haggle           shuffle         stride

ride             waddle         wriggle

paddle         swagger        trudge         slog

Thing to Do

 

Talk with your family members about elderly people who you have been intimately connected with and who are not there with you now. Write a short description of someone you liked a lot.
Answer:

 

My Grandmother

I lost my grandmother when I was twelve, but I still recollect her. She loved me affectionately and I liked her a great deal. She was quite old then, but she could move about with ease. I was her constant companion during her visits to temple, market, garden or to the houses of friends and relatives. Other members of the family would taunt me as granny’s watch dog. She was my shield. I ran to her arms when my father or mother would get angry or thrash me. I miss the bedtime stories she used to tell me. Those highly fanciful stories were full of deeds of bravery or adventure and end on a note a success. They inspired me to do noble deeds in fife. She was equally careful about my health and studies. She would make me drink milk and eat fruit to maintain a sound physique. She was good at drawing and helped me in writing alphabets. She also gave ready-made solutions to all my problems. She would bless me whenever I got success in any field—studies, sports, song, poetic recitation, poster making or fancy-dress competition. Sometimes I miss her a lot.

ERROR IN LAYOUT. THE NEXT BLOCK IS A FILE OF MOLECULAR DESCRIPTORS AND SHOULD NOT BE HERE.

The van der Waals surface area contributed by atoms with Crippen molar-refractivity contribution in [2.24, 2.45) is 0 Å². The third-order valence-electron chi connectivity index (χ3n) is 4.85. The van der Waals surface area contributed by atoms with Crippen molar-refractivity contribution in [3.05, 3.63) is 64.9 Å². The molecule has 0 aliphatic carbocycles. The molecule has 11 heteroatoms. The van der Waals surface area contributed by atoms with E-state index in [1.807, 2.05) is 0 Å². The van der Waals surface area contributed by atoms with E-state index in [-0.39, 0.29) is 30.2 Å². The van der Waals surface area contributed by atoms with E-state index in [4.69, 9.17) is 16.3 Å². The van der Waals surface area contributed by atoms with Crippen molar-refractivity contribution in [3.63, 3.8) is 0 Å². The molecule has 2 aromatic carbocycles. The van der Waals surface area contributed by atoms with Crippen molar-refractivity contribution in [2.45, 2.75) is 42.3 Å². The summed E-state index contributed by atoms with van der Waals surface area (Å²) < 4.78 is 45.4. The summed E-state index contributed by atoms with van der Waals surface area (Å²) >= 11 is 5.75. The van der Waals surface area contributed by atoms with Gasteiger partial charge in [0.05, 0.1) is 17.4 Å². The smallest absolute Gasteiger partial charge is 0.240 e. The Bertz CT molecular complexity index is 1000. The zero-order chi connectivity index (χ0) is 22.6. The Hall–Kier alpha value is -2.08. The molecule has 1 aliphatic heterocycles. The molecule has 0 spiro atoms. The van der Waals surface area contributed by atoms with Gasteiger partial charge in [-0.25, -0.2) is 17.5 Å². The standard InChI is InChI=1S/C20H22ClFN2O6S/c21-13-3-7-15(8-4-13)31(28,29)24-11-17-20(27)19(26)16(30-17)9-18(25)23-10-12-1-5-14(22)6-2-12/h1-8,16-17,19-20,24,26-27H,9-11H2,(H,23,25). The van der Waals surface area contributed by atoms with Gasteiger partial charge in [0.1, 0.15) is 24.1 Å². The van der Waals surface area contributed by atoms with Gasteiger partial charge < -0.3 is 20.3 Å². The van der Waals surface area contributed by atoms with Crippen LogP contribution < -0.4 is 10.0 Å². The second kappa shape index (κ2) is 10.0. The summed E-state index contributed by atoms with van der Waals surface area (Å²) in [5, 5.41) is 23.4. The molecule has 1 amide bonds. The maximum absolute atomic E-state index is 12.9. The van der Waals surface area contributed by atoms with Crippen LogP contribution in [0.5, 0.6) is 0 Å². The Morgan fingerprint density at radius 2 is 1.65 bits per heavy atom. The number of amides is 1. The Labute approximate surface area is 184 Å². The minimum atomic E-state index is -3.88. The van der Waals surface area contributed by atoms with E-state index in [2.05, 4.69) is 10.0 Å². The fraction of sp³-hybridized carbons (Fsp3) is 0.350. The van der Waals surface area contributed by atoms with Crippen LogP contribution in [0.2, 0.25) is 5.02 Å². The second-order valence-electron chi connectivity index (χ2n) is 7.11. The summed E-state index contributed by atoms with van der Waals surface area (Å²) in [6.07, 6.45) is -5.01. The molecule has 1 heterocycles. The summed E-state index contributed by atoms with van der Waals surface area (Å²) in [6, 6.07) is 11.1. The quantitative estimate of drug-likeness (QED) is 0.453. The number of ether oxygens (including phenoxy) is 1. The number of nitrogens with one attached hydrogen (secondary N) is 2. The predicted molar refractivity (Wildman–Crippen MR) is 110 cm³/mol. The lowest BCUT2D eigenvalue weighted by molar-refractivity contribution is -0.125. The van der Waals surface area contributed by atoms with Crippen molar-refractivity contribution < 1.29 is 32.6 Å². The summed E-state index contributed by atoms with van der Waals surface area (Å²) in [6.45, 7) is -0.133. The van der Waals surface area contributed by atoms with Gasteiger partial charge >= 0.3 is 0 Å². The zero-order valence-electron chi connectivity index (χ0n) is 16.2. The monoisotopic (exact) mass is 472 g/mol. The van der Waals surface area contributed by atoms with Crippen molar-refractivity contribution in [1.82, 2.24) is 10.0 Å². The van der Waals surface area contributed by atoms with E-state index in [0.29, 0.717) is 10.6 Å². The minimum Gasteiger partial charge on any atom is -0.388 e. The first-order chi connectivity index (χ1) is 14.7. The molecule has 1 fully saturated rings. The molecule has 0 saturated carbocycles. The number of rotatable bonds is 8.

Short Answer Type Questions

Q1. Describe the grandmother in your own words. 

Ans. The grandmother was a deeply religious woman. She was also kind-hearted. She was not pretty to look at, yet she was beautiful. She was graceful and dignified in her bearing. She had perfect control over her emotions. She used to feed the dogs and birds.

Q2. How were the narrator and the grandmother good friends in the village?

Ans. Grandmother woke him up every morning and got him ready for school. She would bathe and dress him up. She gave him breakfast, got him his slate, ink-pot and accompanied him to school. While he learnt at school, grandmother used to read the scriptures in the temple. When the school was over, they would walk back home together and feed the village dogs on the way.

Q3. What was the turning point in their friendship?

Ans. Their arrival in the city was the turning point in the friendship of the author and the grandmother. She no longer accompanied him to school as he used to go by bus. She could not help him in his studies. They saw less of each other. The common link of friendship was snapped, and the distance grew.

Q4. Why was the author’s grandmother unhappy with the city education?

Ans. The grandmother did not like the teaching at English school in the city. She was sad that they did not teach anything about God and the religious scriptures. Nor was she interested in science. She hated music lessons given in the school.

 

Q5. Why did the grandmother hate music?

Ans. Grandmother considered that music was indecent and was meant only for harlots and beggars. It was not meant for gentle folk or school children from respectable families.

Q6. Draw a comparison between village school education and city school education.